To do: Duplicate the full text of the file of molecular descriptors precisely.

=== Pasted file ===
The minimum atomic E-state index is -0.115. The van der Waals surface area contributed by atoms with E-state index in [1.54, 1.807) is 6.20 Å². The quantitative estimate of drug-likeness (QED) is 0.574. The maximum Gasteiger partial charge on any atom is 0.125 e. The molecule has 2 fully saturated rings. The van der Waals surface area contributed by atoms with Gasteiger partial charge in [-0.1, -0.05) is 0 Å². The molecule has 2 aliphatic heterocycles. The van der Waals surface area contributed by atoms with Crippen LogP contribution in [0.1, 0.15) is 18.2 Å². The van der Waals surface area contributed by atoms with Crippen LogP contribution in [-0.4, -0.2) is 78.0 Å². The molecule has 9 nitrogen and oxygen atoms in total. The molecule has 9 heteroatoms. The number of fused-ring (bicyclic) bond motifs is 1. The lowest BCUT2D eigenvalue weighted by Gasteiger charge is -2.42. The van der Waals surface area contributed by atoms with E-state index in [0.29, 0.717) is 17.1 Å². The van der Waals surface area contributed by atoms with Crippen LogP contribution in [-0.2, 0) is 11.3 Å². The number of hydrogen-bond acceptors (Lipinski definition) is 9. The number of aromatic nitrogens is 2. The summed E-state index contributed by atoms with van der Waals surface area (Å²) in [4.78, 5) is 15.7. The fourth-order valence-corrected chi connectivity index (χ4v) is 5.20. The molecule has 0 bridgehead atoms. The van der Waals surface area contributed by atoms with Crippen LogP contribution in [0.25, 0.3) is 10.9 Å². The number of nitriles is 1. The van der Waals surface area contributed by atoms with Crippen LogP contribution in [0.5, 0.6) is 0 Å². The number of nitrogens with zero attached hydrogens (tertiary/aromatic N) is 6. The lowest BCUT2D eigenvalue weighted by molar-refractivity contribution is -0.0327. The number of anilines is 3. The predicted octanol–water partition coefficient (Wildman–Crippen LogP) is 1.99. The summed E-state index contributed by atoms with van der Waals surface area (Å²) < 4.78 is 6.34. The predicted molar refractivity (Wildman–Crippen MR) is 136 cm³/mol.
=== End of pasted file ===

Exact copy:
The minimum atomic E-state index is -0.115. The van der Waals surface area contributed by atoms with E-state index in [1.54, 1.807) is 6.20 Å². The quantitative estimate of drug-likeness (QED) is 0.574. The maximum Gasteiger partial charge on any atom is 0.125 e. The molecule has 2 fully saturated rings. The van der Waals surface area contributed by atoms with Gasteiger partial charge in [-0.1, -0.05) is 0 Å². The molecule has 2 aliphatic heterocycles. The van der Waals surface area contributed by atoms with Crippen LogP contribution in [0.1, 0.15) is 18.2 Å². The van der Waals surface area contributed by atoms with Crippen LogP contribution in [-0.4, -0.2) is 78.0 Å². The molecule has 9 nitrogen and oxygen atoms in total. The molecule has 9 heteroatoms. The number of fused-ring (bicyclic) bond motifs is 1. The lowest BCUT2D eigenvalue weighted by Gasteiger charge is -2.42. The van der Waals surface area contributed by atoms with E-state index in [0.29, 0.717) is 17.1 Å². The van der Waals surface area contributed by atoms with Crippen LogP contribution in [-0.2, 0) is 11.3 Å². The number of hydrogen-bond acceptors (Lipinski definition) is 9. The number of aromatic nitrogens is 2. The summed E-state index contributed by atoms with van der Waals surface area (Å²) in [4.78, 5) is 15.7. The fourth-order valence-corrected chi connectivity index (χ4v) is 5.20. The molecule has 0 bridgehead atoms. The van der Waals surface area contributed by atoms with Crippen LogP contribution in [0.25, 0.3) is 10.9 Å². The number of nitriles is 1. The van der Waals surface area contributed by atoms with Crippen LogP contribution in [0.5, 0.6) is 0 Å². The number of nitrogens with zero attached hydrogens (tertiary/aromatic N) is 6. The lowest BCUT2D eigenvalue weighted by molar-refractivity contribution is -0.0327. The number of anilines is 3. The predicted octanol–water partition coefficient (Wildman–Crippen LogP) is 1.99. The summed E-state index contributed by atoms with van der Waals surface area (Å²) < 4.78 is 6.34. The predicted molar refractivity (Wildman–Crippen MR) is 136 cm³/mol.